Former state Sen. Russell Pearce (R) resigned his position as first vice chair of the Arizona Republican Party late on Sunday evening amid criticism of comments he made on his radio show about women on welfare.
On a recent episode of his show The Russell Pearce Show, as the Phoenix New Times originally reported, he told a caller, “You put me in charge of Medicaid, the first thing I’d do is get Norplant, birth-control implants, or tubal ligations. Then, we’ll test recipients for drugs and alcohol, and if you want to [reproduce] or use drugs or alcohol, then get a job.”
Later in the episode, he said, “I know there’s people out there [who] need help, and my heart goes out to them, too. But you know what? That should never be a government role. That’s a role for family, church, and community.”
In the statement announcing his resignation, he called the criticism of his remarks, which were denounced by state Democrats as well as Republican nominees for a variety of posts, a “mistake.” He said there “was a discussion about the abuses to our welfare system” and he “shared comments written by someone else and failed to attribute them to the author.”
But even if he is walking back the comments, his ideas are far from being on the fringe. They in fact help inform our policies. The Nixon administration pushed through funding for serializations in the 1970s aimed mostly a low-income people, usually women of color, and many were done involuntarily. And while it may sound like long-ago history, the practice of sterilizing low-income women hasn’t been entirely done away with. Between 2005 and 2013, 39 tubal ligations were given to women in California’s prison system without full consent. The majority of those were performed by Dr. James Heinrich, who has said of the practice, “Over a ten-year period, that isn’t a huge amount of money compared to what you save in welfare paying for these unwanted children — as they procreated more.” The state is now considering banning inmate sterilization.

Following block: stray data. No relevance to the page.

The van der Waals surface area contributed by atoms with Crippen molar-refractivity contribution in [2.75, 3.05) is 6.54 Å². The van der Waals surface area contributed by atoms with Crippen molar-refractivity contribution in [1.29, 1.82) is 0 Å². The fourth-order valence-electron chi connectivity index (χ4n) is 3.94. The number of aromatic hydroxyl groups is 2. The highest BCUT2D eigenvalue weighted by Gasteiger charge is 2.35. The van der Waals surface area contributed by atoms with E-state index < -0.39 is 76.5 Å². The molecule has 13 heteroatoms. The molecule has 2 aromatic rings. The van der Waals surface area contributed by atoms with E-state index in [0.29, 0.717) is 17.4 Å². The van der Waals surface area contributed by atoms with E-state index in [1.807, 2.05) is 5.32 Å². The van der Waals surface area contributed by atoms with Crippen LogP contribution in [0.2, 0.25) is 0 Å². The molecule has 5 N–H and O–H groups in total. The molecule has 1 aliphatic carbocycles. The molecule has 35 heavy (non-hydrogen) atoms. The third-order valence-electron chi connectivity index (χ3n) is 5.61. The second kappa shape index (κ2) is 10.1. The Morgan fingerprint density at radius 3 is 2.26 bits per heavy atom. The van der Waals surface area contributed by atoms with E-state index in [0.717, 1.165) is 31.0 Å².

In the absence of outright sterilization, there are other policies that rely on the ugly idea that low-income women need to be stopped from having children. While in most states, families receive more welfare benefits when they have additional children, 16 have family caps that ban any extra money for new children if someone in the household is already receiving aid. There’s no evidence that these policies keep women from having more children, as they are intended to do, but there is evidence that they push people further into poverty and can lead to higher death rates.
These policies exist even in the face of the fact that people who receive public assistance have the same average family size as those who don’t.
Pearce’s suggestion that “we’ll test recipients for drugs and alcohol,” is another policy based on faulty, if persistent, stereotypes about the poor. Eleven states have enacted drug screening or testing for people who apply for benefits. Yet once again In Tennessee, there was a less than 1 percent positive rate in drug testing, compared to an 8 percent rate of drug use among residents generally. In Florida, 2 percent of applicants failed tests in 2011 while the state also has an 8 percent drug use rate. And in Utah, just 12 applicants tested positive in a whole year.
Pearce also urged welfare recipients to “get a job,” but many of them probably do have a job. Strict work requirements were put into place with the 1996 welfare reform bill. Meanwhile, the majority of poor people who weren’t disabled, in school, or elderly worked in 2012.